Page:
- Paperback: 304 pages
- Publisher: Touchstone; Reissue edition (August 5, 1997)
- Language: English
- ISBN-10: 0684839296
- ISBN-13: 978-0684839295
- Product Dimensions: 5.5 x 0.8 x 8.4 inches
- Shipping Weight: 8 ounces (View shipping rates and policies)
- Average Customer Review: 205 customer reviews
- Amazon Best Sellers Rank: #54,335 in Books (See Top 100 in Books)
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The Serpent and the Rainbow: A Harvard Scientist's Astonishing Journey into the Secret Societies of Haitian Voodoo, Zombis, and Magic Paperback – August 5, 1997
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"Exotic and far-reaching . . . a corker of a read, just the way Indiana Jones would tell it." -- The Wall Street Journal
"Zombis do come back from the dead, and Wade Davis knows how." -- Washington Post Book World
"An account solving one of the most puzzling biological mysteries of all time." -- Omni
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He began the first chapter of this 1985 book, “My first meeting with the man who would sent me on my quest for a Haitian zombie poison occurred on a damp miserable winter’s day in late February 1974… having decided to go to the Amazon, there was only one man to see. Professor Richard Evans Schultes was an almost mythic figure on the [Harvard] campus at that time… both within and without the Department of Anthropology. (Pg. 15-16) “Schultes asked me if I would be able to leave within a fortnight for the Caribbean country of Haiti.” (Pg. 22)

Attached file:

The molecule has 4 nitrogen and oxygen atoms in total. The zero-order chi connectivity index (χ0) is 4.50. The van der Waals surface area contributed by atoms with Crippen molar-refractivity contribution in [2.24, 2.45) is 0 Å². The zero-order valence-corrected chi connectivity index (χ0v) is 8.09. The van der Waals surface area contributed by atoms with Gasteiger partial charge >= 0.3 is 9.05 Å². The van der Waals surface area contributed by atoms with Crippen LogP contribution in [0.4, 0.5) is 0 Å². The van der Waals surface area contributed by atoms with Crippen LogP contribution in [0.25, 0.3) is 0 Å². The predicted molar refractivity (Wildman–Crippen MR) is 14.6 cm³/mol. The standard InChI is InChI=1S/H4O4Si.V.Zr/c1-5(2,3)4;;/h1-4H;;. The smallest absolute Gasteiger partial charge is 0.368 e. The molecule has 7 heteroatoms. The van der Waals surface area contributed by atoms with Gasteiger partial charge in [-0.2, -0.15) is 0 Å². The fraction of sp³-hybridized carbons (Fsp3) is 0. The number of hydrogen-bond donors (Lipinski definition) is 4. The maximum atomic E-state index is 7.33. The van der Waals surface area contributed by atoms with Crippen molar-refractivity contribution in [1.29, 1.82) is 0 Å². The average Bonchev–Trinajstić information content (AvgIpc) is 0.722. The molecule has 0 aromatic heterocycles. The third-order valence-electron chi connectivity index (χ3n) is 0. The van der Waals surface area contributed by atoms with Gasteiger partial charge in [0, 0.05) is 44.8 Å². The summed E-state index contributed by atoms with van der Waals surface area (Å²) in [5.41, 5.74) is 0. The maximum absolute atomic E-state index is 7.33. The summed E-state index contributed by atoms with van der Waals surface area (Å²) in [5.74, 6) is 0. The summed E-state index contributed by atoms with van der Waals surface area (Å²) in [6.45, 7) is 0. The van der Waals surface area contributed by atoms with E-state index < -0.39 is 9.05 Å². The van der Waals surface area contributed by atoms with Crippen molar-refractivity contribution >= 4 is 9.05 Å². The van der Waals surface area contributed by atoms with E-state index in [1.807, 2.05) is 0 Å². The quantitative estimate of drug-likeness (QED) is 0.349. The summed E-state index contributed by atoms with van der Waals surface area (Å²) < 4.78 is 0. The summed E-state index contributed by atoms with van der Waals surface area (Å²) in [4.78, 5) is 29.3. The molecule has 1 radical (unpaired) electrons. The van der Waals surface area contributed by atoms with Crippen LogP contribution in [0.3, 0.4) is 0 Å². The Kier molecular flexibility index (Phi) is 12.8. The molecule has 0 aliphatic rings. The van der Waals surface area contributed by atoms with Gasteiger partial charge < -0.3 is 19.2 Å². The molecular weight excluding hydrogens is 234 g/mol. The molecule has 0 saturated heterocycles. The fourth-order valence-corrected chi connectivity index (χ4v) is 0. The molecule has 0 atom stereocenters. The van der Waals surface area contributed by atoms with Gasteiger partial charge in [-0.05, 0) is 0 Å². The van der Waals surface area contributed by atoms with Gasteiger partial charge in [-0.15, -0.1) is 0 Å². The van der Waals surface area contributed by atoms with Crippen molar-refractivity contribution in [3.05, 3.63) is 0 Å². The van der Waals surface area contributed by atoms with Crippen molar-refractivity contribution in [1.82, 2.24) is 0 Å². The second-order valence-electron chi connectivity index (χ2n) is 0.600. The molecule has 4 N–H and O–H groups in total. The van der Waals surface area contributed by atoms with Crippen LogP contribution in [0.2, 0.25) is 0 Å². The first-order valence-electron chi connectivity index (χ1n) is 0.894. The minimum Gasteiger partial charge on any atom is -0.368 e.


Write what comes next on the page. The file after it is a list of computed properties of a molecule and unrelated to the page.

He met several other scientists, and was told, “We understand from Professor Schultes that you are attracted to unusual places. We propose to send you to the frontier of death. If what we are about to tell you is true, as we believe it is, it means that there are men and women dwelling in the continuous present, where the past is dead and the future consists of fear and impossible desires… Kline… presented to me … a death certificate of one Clairvius Narcisse… ‘Our problem,’ Kline explained, ‘is that this Narcisse is now very much alive… He and his family claim he was the victim of a voodoo cult and that immediately following his burial he was taken from his grave as a zombie… The living dead… Voodooists believe that their sorcerers have the power to raise innocent individuals from their graces to sell them as slaves.” (Pg. 24-26)
Another pointed out. “If certain brain cells are without oxygen for even a few seconds they die and can never recover their function… the individual may lose personality… and yet survive as a vegetable because the vital centers are intact… Precisely the Haitian definition of a zombi… A body without character, without will… There must be a material explanation, and we think it was a drug… I did meet an old voodoo priest who assured me that the poison was sprinkled across the threshold of the intended victim’s doorway and absorbed through the skin of the feet. He claimed that at the resurrection ceremony the victim was administered a second drug as an antidote.” (Pg. 29-30)